We all know the fundamental laws of the physical world: Newton’s first law of motion (a body in motion stays in motion), the second law of thermodynamics (randomness in an isolated system increases), Faraday’s law of electromagnetism (a changing magnetic field induces a current in a wire), and more. To this list, I would add another: the first law of consumer electronics cabling, which holds that any two wires laid side by side will immediately tangle the minute the user glances away. It’s an effect that worsens the thinner and more pliable the cable. (The second law of consumer electronics cabling is that any wire on the desktop will immediately fall behind the desk if left unattached, with a likelihood directly proportional to the difficulty of moving the desk to retrieve it.)
I think there’s a physics PhD in this.
I’ve been thinking a lot about this topic because I have way too many cords to wrangle—earbuds, USB cables, headset cables, electrode cables—and spend far too much time untangling them rather than writing thoughtful, well-researched technical pieces like this one. I have spent a lot of time on the web investigating different options without any particular success.
I started out with this little guy from Blue Lounge, which works splendidly for my USB phone charger but didn’t have the capacity for longer cables or to handle higher-gauge cables.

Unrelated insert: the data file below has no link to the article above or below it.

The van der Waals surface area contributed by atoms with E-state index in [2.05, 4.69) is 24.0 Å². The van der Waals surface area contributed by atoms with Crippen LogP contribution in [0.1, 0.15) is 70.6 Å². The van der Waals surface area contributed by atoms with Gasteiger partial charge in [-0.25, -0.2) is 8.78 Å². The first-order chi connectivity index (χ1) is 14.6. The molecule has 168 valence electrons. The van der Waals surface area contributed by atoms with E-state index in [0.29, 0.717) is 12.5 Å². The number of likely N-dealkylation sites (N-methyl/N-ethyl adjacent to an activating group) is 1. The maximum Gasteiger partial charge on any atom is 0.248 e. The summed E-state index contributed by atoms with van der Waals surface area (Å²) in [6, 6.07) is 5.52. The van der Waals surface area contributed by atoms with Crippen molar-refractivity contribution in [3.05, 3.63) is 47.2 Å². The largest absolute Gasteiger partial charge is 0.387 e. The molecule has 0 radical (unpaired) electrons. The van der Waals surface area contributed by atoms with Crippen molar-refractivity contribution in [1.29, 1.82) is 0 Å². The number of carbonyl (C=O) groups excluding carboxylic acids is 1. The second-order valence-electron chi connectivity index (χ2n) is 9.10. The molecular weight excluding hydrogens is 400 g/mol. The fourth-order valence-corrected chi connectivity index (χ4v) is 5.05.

Next up, these little bones, which looked promising but when they showed up, they were only by the 16th of an inch wide at the edge. That meant that repeated winding and unwinding had the potential to damage the cable, plus they wouldn’t work well for anything more than a foot or two long. In addition, the little slits for putting in the cable were tight enough that I had to put a lot of stress on the cable to pull it through. None of this boded well for a long-term solution.
Now, I’d been looking for a multi-cord solution, but at this point I was beginning to lose faith a bit and thought I would investigate an ear-bud-centric solution. The design below was developed through Quirky, a crowd-funding development site. Although it’s designed for earbuds, I thought it might work for some electric wires I need to keep control of. Had a bevy of positive reviews, so I thought it might be The One. Unfortunately, it was not to be. Once again, there was that tight bend radius issue, plus the plastic was stiff enough that I felt like I was stressing the wires every time I push them into their little holding channel.
My sister pointed me toward the Cable Turtle, which had the advantage of appearing to be a multi-cord solution. Alas, it doesn’t have nearly the capacity a person might hope for, plus it has its own bend radius problem—once a cable inside it for any length of time, it winds up hopelessly curled. Choosy? Why, yes I am.
So, as of this writing, I have broken down and purchased a set of Recoil Winders. They ain’t cheap, but they use a spring-actuated motion to automatically coil up cords in seconds into a tidy little package that can be put into a keeper. I’m eagerly waiting for them to arrive and will report on their performance.
In the meantime, does anybody out there have a better solution? It needs to be something that can handle different lengths of cords and allow them to be wound up in just a few seconds. If you’ve found something you like, I’d love to test it out.
In between working on my PhD thesis.